Bill English and Pita Sharples have announced:
The Government will conduct a wide-ranging review of New Zealand’s constitutional arrangements, Deputy Prime Minister Bill English and Maori Affairs Minister Pita Sharples announced today.
“This is the start of what will be a considered process over the next three years,” Mr English says.
“The review is deliberately wide-ranging and will include matters such as the size of Parliament, the length of the electoral term, Maori representation, the role of the Treaty of Waitangi and whether New Zealand needs a written constitution.
“New Zealand has a long history of incremental constitutional change and we are keen to stimulate debate on these matters, hear the public’s views and consider whether any aspects require change.
I’m delighted these issues are being examined together, rather than piece-meal. It is long over-due.
“Of course, we will keep in mind that enduring constitutional changes generally require a broad base of support. Significant change will not be undertaken lightly and will require either broad cross-party agreement or the majority support of voters at a referendum,” Mr English says.
This is vitally important. Decisions on the constitution should not be made by narrow partisan majority in Parliament.
Mr English and Dr Sharples will lead the review in consultation with a cross-party reference group of MPs. They will write to all party leaders in the next few days and ask them to nominate a representative for the cross party reference group.
It will be very interesting to see whom the parties choose. My guess for the Greens is Metiria or Kennedy Graham. Labour is probably Parker or Dalziel.
An advisory panel will support the ministers, who will make a final report to Cabinet by the end of 2013. The Government will respond within six months.
As well as an advisory panel, there should be plenty of public seminars and workshops. Also formal consultation issues and options papers.
The ministers’ first report to Cabinet – expected by June 2011 – will seek agreement on the makeup of the advisory panel, a plan for public engagement and how the review will interact with other government projects with a constitutional dimension – such as the referendum on MMP.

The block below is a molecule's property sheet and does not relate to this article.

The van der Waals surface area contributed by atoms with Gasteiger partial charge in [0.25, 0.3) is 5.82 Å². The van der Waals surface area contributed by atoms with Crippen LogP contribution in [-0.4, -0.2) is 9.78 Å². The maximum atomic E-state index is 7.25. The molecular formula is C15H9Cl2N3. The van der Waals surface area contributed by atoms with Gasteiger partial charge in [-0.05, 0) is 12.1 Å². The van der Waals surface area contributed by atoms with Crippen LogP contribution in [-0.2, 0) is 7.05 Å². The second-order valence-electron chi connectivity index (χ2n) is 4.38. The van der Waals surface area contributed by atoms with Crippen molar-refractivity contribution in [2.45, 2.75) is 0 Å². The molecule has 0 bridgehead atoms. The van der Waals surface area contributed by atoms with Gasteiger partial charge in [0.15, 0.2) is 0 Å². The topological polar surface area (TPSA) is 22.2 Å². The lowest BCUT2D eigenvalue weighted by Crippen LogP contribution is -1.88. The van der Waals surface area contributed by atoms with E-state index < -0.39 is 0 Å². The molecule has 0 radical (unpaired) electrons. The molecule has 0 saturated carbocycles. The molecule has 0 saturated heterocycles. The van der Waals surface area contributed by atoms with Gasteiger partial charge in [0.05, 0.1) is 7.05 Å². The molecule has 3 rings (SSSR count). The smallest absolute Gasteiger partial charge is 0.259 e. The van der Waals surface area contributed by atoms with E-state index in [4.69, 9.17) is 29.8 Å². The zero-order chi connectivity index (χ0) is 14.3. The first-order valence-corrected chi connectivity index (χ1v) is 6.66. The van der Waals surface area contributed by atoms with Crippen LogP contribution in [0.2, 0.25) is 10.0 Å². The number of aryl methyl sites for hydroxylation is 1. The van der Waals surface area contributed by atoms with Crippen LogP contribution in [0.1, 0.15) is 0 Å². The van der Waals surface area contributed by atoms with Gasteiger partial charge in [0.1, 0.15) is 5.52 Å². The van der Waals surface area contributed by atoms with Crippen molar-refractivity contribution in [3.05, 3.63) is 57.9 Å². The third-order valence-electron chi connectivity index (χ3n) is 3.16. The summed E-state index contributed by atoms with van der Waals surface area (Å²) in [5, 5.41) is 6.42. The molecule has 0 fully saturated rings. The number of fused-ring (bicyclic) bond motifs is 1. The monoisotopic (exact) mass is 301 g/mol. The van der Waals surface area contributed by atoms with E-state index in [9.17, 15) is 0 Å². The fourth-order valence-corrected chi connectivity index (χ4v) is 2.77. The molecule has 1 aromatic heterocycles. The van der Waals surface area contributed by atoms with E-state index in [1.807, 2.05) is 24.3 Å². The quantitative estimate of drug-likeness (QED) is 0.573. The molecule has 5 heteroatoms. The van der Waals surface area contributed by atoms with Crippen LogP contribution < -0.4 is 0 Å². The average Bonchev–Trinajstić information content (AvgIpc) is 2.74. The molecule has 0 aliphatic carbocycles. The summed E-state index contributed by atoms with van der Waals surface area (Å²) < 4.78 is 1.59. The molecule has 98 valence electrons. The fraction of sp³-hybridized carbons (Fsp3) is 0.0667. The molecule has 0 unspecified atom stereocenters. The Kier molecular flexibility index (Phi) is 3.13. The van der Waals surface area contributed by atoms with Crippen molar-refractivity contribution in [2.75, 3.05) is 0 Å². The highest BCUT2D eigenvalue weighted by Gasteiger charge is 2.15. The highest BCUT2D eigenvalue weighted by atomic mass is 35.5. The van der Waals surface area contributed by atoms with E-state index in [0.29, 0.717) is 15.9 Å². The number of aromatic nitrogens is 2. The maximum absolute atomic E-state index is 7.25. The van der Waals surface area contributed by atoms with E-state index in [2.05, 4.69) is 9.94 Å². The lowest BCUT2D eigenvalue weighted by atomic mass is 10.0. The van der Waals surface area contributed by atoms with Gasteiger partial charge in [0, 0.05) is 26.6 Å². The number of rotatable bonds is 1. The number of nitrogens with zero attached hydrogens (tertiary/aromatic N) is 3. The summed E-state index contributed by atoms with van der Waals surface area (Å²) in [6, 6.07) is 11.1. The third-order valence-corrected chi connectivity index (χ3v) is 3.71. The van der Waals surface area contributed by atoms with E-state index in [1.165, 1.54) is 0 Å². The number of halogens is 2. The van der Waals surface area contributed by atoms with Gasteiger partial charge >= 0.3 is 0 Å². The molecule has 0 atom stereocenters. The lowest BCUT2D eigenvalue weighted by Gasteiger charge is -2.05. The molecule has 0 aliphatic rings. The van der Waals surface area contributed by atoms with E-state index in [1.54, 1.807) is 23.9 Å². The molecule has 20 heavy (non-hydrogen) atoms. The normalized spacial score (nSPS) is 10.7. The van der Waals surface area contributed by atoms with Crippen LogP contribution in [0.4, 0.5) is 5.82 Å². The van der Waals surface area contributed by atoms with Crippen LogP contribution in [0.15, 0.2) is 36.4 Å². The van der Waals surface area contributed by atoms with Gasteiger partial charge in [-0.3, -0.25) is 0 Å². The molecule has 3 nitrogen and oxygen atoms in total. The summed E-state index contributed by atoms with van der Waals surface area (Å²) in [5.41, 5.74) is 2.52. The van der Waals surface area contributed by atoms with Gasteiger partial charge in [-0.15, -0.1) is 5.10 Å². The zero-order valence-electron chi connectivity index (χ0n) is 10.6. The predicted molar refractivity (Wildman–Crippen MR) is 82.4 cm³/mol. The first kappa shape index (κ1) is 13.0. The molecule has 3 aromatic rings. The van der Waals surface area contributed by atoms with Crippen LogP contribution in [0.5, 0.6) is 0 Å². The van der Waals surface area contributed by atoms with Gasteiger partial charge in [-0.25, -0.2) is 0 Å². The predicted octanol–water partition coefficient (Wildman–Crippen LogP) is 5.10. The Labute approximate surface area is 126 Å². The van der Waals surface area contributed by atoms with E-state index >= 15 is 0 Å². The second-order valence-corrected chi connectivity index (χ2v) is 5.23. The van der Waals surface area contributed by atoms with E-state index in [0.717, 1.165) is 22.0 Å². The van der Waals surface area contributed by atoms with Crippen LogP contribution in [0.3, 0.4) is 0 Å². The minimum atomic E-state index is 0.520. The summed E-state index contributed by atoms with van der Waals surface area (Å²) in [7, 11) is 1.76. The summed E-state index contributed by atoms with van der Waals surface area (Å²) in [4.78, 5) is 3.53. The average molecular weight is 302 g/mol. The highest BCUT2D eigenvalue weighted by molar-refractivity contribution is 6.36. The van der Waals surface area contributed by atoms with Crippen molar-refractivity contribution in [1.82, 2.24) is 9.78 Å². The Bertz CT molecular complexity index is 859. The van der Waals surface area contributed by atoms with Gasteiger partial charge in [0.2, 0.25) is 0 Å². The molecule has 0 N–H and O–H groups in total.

Electoral matters including:
- The size of Parliament.
- The length of terms of Parliament and whether or not the term should be fixed.
- The size and number of electorates, including the method for calculating size.
- Electoral integrity legislation.
Crown-Maori relationship matters including:
- Maori representation including the Maori Electoral Option, Maori electoral participation and Maori seats in Parliament and local government.
- The role of the Treaty of Waitangi within New Zealand’s constitutional arrangements.
Other constitutional matters
- Whether New Zealand should have a written constitution.
- Bill of Rights issues
Very pleased to see the size and term of Parliament included. I support a fixed four year term. The electorate size variation is also an issue. Not sure what electoral integrity legislation means though – presumably giving parties the ability to sack MPs from Parliament (which I do not support).
The role of Treaty has to be part of any discussion. My view is that it is a very important aspirational document such as the US Declaration of Independence and it can not be incorporated into a written constitution because there is no process to democratically update or amend it. Constitutions have to be amendable.
The issue of the Maori seats will be interesting also. I actually think that Maori would be better served by adopting the Royal Commission’s recommendations on the Maori seats and threshold for list votes – it would make it more likely you would have multiple Maori parties in Parliament.
Also very keen to engage on the issue of a written constitution.
Somewhat ridiculously the issue of the head of state is not included explicitly but the cabinet paper notes this “may” arise as an issue. It will inevitably arise during discussions of a written constitution as powers of the head of state will form part of that.
The full cabinet paper is here.